One day, I gathered all my journals from the last 11 years and read them again: all those pages filled with tears and laughter, angry scribbles, and joyful handwriting. Amidst all those chaotic scrawls, I found messages, words, or sentences that jumped out of the pages because they sounded so ‘foreign’. Not in a bad way, but in a way that surprised me. “Did I write this? How was it possible that I came upon such knowledge, such wisdom, such revelation?”

Rereading my journal pages throughout the years allowed me to discover something new about myself. It gave me the ability to connect the dots: why I have certain fears, why I hate my body, why I have certain beliefs about money or success, why I have a significant amount of self-doubt, why I do not want to show my weaknesses, why I have the tendency to be a people pleaser.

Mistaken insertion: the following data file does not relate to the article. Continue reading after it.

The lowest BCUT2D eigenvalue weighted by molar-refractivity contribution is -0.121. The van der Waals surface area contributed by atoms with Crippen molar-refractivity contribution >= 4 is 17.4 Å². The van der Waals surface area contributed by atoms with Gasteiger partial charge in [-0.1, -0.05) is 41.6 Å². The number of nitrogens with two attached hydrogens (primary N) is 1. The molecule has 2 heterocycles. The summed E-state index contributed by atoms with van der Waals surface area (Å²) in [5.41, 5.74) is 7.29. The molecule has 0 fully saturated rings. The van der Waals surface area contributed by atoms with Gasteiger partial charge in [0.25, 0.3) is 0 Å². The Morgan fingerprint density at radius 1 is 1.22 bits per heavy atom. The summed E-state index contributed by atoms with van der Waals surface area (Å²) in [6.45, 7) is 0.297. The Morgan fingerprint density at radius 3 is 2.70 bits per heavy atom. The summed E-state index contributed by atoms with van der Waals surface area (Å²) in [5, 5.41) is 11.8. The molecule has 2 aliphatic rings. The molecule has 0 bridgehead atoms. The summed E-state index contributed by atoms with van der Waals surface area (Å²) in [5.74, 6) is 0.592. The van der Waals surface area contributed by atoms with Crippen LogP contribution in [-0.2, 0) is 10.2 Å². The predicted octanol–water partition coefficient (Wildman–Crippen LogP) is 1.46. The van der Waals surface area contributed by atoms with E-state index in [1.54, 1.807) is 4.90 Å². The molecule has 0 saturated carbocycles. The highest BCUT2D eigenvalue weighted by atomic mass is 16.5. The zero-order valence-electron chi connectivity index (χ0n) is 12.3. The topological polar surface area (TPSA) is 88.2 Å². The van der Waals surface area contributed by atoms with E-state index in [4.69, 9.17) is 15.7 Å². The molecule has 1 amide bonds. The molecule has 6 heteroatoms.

The insights I got about myself and my life from reading those journal pages were breathtaking!

From this moment on, I started experimenting and combining the things I’ve learned about meditation, mindfulness, and self-development with Natalie Goldberg’s free writing technique. I used this combined technique to fill my journal pages: to find out more about myself, to make decisions, to find some root causes of my problems or beliefs, or at times, simply to clear my mind. I called the practice “intuitive journaling” because I believe that when we’re so deep in our writing or journaling practice, our intuition can speak to/through us.